A federal government proposal to introduce lower fuel emissions standards in Australia is being called a ‘carbon tax’…

THE DEPARTMENT OF INFRASTRUCTURE and Regional Development has proposed a tax on emissions by vehicle manufacturers to be implemented from 2022. However, the mechanics of the proposal have caused widespread condemnation.

The proposal requires all new vehicles sold in Australia by 2025 to adhere to an emissions average of 105 grams per kilogram as per current test cycle procedures. Vehicles currently sold in Australia produce, on average, almost 200 grams per kilogram and up to 65% of vehicles on the Australian market would fail to meet the new target.

Under the proposal, manufacturers would be taxed or credited depending on their average emissions output. Failing to meet the standard would see distributors liable to pay a penalty of $100 per g/km of emissions unless it were to be offset within three years by lower emissions. Cars that produce less than the target would accrue credits.

Unlike Europe – which employs a similar scheme – accrued credits would not be allowed to be traded to other distributors. With current popular vehicles such as SUVs and utilities that would fail, the cost of the tax would be passed onto the buyer, which could add up to thousands of dollars to the purchase price, according to opponents of the scheme.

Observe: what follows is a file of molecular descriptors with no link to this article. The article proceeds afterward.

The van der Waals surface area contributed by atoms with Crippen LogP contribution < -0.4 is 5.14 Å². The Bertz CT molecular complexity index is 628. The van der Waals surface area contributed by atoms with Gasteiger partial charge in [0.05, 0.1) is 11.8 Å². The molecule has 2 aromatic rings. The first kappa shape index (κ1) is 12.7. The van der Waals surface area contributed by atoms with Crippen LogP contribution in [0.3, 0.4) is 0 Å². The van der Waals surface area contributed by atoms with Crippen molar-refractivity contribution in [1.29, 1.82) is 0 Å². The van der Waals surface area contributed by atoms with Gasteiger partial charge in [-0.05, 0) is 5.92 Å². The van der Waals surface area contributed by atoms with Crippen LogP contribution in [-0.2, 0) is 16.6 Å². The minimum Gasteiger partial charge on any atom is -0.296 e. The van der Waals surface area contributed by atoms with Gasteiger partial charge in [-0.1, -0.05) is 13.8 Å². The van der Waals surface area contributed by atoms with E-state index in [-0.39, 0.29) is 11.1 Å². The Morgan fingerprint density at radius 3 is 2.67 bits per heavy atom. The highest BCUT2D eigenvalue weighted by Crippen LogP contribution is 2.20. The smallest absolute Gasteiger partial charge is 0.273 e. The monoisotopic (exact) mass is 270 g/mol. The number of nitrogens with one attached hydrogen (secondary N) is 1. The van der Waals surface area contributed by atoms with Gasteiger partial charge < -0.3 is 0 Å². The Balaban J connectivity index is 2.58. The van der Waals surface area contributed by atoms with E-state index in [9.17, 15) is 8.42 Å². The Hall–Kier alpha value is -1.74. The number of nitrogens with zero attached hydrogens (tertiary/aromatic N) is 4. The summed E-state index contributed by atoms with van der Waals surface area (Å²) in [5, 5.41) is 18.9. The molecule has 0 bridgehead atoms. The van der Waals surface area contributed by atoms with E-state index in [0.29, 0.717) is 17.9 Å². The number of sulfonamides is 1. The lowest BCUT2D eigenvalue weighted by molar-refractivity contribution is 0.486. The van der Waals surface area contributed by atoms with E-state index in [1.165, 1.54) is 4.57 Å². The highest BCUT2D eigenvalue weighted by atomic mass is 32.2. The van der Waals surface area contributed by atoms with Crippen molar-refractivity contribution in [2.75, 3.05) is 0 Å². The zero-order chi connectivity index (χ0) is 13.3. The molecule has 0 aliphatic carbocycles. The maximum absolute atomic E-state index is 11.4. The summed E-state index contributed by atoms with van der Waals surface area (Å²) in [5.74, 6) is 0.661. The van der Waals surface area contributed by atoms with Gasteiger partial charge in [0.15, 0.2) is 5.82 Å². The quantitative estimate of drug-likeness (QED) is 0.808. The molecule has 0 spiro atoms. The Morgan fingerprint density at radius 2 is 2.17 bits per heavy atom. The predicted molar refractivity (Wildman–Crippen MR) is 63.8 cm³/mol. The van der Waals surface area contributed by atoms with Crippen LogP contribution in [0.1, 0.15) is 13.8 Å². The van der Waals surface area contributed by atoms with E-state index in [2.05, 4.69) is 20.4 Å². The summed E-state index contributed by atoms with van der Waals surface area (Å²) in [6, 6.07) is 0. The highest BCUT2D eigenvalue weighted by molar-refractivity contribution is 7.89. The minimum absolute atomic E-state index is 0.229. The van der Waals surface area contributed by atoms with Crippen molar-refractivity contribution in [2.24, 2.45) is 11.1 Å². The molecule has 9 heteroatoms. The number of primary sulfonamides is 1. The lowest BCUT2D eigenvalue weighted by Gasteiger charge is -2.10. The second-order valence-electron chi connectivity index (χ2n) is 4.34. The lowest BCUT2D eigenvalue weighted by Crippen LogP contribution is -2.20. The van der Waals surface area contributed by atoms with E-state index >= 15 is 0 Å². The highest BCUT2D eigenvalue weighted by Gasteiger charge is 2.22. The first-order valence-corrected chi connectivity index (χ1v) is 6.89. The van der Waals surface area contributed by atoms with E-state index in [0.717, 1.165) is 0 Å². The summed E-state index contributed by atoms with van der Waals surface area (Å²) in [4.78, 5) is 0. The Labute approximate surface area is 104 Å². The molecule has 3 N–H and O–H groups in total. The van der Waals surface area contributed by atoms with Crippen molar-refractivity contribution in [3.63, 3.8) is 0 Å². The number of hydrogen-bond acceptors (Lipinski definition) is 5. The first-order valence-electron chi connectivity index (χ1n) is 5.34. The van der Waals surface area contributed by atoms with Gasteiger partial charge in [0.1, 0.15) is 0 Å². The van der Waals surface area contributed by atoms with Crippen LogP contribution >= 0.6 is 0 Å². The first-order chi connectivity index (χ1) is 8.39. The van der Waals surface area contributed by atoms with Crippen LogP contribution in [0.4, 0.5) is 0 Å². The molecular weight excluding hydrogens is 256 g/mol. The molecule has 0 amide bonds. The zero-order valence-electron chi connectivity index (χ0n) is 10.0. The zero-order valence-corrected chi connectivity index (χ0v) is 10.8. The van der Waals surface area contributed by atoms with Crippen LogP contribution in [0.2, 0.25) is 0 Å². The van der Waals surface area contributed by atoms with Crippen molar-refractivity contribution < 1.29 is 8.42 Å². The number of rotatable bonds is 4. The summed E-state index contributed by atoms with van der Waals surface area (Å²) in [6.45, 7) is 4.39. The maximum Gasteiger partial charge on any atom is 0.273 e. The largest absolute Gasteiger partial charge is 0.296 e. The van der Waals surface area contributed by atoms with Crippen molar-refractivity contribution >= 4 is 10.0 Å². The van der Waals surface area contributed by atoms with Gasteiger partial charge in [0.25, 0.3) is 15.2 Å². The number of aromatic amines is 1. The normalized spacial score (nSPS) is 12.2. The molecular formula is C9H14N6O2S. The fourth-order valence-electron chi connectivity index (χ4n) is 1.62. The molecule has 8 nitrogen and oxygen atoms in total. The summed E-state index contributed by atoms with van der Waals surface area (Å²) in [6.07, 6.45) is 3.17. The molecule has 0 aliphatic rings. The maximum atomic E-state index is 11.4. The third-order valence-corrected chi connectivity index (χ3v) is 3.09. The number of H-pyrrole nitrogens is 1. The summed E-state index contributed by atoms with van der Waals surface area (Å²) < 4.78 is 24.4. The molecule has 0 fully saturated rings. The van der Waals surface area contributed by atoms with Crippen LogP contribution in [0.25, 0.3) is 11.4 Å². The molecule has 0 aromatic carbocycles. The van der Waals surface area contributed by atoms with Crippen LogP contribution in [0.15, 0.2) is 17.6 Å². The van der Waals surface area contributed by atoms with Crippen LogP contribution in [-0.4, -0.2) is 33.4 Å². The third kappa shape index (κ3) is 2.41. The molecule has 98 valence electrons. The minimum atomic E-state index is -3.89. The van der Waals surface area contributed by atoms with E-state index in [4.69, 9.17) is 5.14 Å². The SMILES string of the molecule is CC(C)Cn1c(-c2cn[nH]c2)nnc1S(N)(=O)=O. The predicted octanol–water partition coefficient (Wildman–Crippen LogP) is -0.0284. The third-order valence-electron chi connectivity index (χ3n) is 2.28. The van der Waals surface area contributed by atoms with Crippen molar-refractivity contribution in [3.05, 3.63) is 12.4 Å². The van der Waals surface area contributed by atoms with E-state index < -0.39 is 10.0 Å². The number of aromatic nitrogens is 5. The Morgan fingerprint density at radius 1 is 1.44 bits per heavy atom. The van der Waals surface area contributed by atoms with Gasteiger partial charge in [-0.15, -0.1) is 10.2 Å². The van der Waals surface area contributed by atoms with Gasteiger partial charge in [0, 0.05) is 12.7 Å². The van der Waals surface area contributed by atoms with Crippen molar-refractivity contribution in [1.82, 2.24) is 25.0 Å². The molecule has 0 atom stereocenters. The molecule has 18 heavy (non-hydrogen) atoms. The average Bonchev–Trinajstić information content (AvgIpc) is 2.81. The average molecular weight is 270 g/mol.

Several federal government ministers have hit out at the proposal, calling it a “beat-up” and wiping the idea off the table.

“The suggestion that the department put out had all the hallmarks of a mini carbon tax which is something that is anathema to the Australian people,” Senator Eric Abetz told Sky News. He added the issue had been put “back in the cupboard where it belongs” by senior ministers.

Energy Minister, Josh Frydenberg was even more disparaging and told the ABC, “there is as much chance of a carbon tax on cars as Elvis making a comeback,” and that, “the only thing the government is interested in is how do we reduce the fuel costs for families on their vehicles.”

A report by the National Transport Commission (NTC) has shown sales of small cars between 2014-2016 dropped by 45,114, while sales of SUVs increased by 88,670.

If the emissions standards were to be introduced, the Australian Automobile Association (AAA) has urged the government to take a real-world approach to emissions targets that take into account what cars people are actually buying.

“The NTC report shows a growing number of Australians value the attributes the Government is failing to factor into its current cost-benefit analysis and suggests the Government’s numbers are getting less accurate by the month,” said the AAA.